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Creation and survival of 180Ta in stellar environments plus a brief overview of nuclear research at the ANU

Mercredi 11 octobre 2017 11:00 - Duree : 1 heure
Lieu : Seminar Room 7/8 - ILL 1, 71 avenue des Martyrs, Grenoble

Orateur : Gregory LANE (Australian National University, Acton ACT 2601,Australia)

180Ta is nature’s rarest isotope and also the only naturally occurring isomer, existing in an excited nuclear state at 77 keV with a half-life of >4.5x10^16 years, whereas the ground state has a half-life of only 8.15 hours. Isolated by the stable isobars 180W and 180Hf, it is bypassed by the main r- and s-processes and hence the location and mode of its nucleosynthesis is an open question. The problem is further complicated by the fact that resonant photoabsorption has been shown to transmute the long-lived isomer into the shorter-lived ground state, suggesting that 180Ta may be destroyed in the photon bath of a star.

Specific laboratory observations of photon resonances that mediate the transmutation have been tentatively associated with particular excited states in 180Ta. This has led to predictions for the strengths of "back-decay" transitions that would connect the resonance states back to the long-lived isomer. I will report on a search for these "back-decays" from an experiment that used the 180Hf(d,2n) reaction, 14UD Pelletron accelerator and CAESAR gamma-ray detector array, at the Australian National University (ANU). Stringent limits on the possible gamma-ray branches have been obtained and the implications for the creation and survival of 180Ta will be discussed.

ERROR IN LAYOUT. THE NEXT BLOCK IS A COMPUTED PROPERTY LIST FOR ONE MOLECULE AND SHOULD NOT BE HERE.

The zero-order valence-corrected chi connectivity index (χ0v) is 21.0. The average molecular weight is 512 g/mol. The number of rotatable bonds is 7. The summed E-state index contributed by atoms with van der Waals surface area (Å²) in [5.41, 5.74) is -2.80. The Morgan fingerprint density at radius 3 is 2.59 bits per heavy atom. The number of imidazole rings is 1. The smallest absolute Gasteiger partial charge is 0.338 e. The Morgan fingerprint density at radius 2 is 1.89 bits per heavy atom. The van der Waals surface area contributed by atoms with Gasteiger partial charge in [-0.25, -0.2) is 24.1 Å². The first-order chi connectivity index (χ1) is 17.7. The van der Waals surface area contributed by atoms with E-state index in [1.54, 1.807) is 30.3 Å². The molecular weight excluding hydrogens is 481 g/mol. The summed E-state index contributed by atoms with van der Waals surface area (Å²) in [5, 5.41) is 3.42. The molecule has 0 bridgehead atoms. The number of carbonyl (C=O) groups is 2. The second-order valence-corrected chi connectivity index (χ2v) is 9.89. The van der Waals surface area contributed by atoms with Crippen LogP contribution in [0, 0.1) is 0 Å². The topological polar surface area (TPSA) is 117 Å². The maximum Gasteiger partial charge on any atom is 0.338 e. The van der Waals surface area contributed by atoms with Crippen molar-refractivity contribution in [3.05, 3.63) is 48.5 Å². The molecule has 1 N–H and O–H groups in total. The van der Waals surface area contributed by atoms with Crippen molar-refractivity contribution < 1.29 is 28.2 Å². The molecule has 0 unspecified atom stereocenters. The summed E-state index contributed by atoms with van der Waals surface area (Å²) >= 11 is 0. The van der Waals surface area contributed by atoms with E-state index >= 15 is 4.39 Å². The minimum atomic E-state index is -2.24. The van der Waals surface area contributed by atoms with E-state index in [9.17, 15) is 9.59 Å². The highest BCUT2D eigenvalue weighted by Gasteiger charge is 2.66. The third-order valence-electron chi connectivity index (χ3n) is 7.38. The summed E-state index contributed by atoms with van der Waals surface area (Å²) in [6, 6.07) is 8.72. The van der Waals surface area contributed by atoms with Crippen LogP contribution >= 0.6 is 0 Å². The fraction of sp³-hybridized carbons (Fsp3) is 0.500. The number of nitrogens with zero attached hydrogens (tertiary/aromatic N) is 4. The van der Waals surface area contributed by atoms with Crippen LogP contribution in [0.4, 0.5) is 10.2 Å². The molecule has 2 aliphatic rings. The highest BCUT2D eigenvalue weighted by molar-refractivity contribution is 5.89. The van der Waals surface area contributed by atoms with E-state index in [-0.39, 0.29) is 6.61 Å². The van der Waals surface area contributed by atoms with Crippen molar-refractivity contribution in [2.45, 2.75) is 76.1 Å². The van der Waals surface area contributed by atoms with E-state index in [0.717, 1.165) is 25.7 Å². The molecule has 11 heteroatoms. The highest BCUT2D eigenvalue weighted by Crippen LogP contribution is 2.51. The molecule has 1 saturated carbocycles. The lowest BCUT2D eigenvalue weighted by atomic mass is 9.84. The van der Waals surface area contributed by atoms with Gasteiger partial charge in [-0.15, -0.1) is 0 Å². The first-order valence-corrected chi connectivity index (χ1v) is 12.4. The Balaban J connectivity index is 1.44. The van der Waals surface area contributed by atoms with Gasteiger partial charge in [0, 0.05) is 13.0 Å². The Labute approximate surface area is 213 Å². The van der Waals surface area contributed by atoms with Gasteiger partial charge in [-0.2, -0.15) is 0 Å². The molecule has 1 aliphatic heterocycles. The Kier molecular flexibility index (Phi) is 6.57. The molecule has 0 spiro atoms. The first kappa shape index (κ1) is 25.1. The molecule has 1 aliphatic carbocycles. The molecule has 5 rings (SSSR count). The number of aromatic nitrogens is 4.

In addition, aspects of the broader ANU research program will be presented, especially details of SABRE, our planned dark matter experiment. SABRE will operate identical detectors in both Gran Sasso in the northern hemisphere and in the Stawell Underground Physics Laboratory (SUPL) that hopes to be the first deep-underground laboratory in the southern hemisphere. The goal of SABRE is to make a definitive test of DAMA/LIBRA, an experiment that has observed modulations of the signal in their detector over 13 annual cycles that appear to correlate with expectations for how dark matter interactions should modulate due to the motion of the earth through the galactic dark matter halo.

Contact : tellier@ill.fr

Discipline évènement : (Physique)
Entité organisatrice : (ILL)
Nature évènement : (Séminaire)
Evènement répétitif : (General ILL Seminar - College 3)
Site de l'évènement : Polygone scientifique

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